Make Use of the Time Between Seasons

I learned the term “liminal” in my graduate history program back in the 90s so forgive me if I get this a bit wrong. It was my medieval religious history class.

It always stuck with me.

Liminal means threshold in Latin, but it also points to the space you are in when you are in transition, like say in the context of my class, from life to purgatory to heaven. (We were discussing women saints)

between seasons
Photo by Martin Pettitt

Liminal then is a threshold you step into as you transition from where you are to what’s next. It can be literal from one job to the next, or the time between seasons, or it can be more internal as you redefine your current space or reorganize your perspective.

This happens for each of us coaches on a small scale between seasons and on a larger scale with our career and life choices.


There are the coaches and teams for whom the season has ended too early. Sure they can push forward and declare “next season begins right now,” (I have done that), but they can also pause and consider why the year ended too early.

Moving quickly past a disappointing season can alleviate some discomfort, but there is wisdom in pausing to reflect. Value in taking the time to be between seasons, evaluating and learning from one in order to prepare and create another.

Not a time of action, but one of reflection.

Have necessary conversations with each player and staff member, but also take the time to consider your own reflections of what you would change.

Make sure to appreciate what you did well despite what the results might indicate.

See that you are building towards something, or see where you need to reconsider your process.

Some questions to ask yourself:

  1. What was positive about the season and what could have been done better?
  2. If something needs to be changed, was it the planning or the execution?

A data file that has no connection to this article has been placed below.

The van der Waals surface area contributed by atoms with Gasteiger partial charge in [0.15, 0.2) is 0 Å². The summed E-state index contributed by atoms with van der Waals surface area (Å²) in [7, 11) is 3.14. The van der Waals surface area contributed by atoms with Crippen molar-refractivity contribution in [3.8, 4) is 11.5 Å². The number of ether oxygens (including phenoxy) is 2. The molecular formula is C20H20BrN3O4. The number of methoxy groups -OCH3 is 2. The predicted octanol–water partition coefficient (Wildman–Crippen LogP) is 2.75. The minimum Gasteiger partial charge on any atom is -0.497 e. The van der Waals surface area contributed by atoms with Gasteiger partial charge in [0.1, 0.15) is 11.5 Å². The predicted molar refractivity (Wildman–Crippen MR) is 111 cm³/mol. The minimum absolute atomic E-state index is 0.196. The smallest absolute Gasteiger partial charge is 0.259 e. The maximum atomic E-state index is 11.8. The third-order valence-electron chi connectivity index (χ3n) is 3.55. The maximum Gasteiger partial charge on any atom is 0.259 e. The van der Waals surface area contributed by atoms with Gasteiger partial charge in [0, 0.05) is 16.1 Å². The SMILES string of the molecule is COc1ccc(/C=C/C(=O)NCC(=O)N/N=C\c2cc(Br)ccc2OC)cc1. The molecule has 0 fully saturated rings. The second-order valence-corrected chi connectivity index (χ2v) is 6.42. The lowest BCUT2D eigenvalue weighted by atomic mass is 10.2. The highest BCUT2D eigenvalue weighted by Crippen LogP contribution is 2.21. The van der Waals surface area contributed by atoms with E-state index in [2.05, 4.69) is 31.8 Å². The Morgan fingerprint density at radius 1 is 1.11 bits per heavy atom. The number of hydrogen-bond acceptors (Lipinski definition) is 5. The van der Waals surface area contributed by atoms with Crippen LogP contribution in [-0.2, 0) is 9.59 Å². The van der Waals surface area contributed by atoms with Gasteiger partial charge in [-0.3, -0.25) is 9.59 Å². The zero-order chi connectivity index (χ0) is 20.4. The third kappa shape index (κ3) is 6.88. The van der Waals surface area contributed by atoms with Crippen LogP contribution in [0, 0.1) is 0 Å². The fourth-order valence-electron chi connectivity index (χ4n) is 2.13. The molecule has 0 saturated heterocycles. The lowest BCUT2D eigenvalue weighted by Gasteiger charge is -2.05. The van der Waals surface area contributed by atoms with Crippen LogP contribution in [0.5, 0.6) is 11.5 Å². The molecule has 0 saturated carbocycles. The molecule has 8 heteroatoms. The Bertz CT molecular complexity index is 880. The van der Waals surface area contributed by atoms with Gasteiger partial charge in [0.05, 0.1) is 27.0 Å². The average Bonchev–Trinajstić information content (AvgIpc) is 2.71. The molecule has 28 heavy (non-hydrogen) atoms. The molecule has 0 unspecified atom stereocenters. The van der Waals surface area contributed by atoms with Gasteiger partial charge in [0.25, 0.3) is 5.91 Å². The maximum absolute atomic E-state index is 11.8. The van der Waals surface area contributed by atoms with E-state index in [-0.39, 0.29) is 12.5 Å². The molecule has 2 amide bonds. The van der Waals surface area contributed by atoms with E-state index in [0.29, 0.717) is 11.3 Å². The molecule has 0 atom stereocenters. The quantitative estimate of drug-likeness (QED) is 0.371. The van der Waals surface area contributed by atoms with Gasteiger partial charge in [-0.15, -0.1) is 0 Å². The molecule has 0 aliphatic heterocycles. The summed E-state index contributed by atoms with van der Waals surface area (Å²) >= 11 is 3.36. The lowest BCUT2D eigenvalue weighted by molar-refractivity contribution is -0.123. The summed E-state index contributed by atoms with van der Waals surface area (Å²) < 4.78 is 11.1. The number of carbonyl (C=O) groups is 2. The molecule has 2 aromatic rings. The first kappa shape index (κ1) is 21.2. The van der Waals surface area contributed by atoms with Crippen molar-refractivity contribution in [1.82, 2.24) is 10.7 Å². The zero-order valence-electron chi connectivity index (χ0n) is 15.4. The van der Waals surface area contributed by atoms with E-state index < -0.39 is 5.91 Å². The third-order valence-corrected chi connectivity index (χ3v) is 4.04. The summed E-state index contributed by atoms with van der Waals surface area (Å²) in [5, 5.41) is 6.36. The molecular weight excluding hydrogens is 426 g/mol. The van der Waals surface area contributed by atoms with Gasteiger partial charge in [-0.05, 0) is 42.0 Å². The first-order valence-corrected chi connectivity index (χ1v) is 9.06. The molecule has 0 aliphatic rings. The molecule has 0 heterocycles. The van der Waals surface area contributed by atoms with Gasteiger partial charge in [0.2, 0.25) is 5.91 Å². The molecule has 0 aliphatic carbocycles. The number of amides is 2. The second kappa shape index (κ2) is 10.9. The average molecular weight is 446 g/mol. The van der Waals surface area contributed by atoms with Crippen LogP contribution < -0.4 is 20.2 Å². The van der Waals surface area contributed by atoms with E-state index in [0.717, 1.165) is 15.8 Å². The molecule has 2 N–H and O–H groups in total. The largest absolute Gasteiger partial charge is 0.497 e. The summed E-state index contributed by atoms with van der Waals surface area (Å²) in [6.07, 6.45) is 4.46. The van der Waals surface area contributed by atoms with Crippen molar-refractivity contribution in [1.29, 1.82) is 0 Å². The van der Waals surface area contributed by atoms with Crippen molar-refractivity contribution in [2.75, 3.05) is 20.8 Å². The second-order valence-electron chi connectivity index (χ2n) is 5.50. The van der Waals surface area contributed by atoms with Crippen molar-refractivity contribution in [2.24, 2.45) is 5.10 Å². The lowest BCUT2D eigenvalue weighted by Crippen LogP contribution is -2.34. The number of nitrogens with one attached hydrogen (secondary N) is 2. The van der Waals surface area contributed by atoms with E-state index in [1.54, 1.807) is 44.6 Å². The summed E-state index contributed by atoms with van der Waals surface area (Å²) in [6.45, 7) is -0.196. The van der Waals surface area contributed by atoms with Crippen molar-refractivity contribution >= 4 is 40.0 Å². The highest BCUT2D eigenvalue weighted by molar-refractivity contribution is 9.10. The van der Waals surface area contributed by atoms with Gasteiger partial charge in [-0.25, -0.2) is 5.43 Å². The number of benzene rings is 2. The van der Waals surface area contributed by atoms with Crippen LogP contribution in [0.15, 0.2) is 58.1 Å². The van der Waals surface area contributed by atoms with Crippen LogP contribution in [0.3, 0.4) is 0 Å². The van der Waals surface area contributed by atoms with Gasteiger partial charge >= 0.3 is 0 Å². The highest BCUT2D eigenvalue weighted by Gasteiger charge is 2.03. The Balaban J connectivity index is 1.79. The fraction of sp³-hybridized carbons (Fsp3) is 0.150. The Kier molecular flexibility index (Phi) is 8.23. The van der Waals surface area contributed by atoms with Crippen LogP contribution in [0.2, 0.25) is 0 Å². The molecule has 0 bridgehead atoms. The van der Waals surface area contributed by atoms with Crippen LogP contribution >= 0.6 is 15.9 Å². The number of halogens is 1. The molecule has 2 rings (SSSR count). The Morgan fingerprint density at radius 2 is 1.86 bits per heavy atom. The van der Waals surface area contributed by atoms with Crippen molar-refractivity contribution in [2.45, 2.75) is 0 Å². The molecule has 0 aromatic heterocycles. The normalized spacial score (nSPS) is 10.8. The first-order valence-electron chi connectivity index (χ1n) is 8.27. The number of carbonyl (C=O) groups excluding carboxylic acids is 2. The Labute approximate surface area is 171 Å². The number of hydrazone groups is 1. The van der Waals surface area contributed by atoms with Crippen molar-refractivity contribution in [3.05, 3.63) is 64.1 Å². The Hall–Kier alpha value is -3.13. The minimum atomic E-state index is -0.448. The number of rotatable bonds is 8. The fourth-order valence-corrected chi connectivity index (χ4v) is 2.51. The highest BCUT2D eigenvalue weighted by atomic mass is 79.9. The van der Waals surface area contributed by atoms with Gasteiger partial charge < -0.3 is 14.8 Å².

3. Who on your roster performed better than expected and why?
  4. Who under-performed and why?
  5. What role do your expectations play in performance? What role did theirs?
  6. Was communication clear all year? Where could it have been better?
  7. Did you establish the culture you wanted? Were the standards clear? People accountable?
  8. Did you set goals for the year? How did they turn out? Would you set goals again?
  9. Did you enjoy the season? Do you think the athletes did?
  10. What would you do differently? Where would you stay the course?

You may have different or better questions than I do, but the important thing is to give yourself a framework for reflection. Seasons rarely tie up neatly with a beginning an end. Often we start the next season by a bit of momentum at the end of one or we recognize before a season has ended that change is needed.

Without pausing to reflect we miss these signposts, their significance and what the next best steps may really be for our program.

So go ahead and take some time between seasons and before stepping through the threshold into the cycle.

Rest and Recommit

Also between seasons take a minute to give yourself a full break. Do something entirely different. Get away from the game.

We might do an evaluation and get feedback and really make the effort to understand the season, then discover that by stepping away we create space within ourselves for even more insight.

Do the work, then take the break.

The athletes need a rest but you do as well. Next year will be there waiting for you, well…next year.

When the time is right step into the next season with energy and excitement. Be confident that you have learned this year’s lessons and are ready to go.

Hold nothing back and step forward through the threshold into the next season, next team, next year.

“At the moment of commitment the entire universe conspires to assist you.” –Goethe

between seasons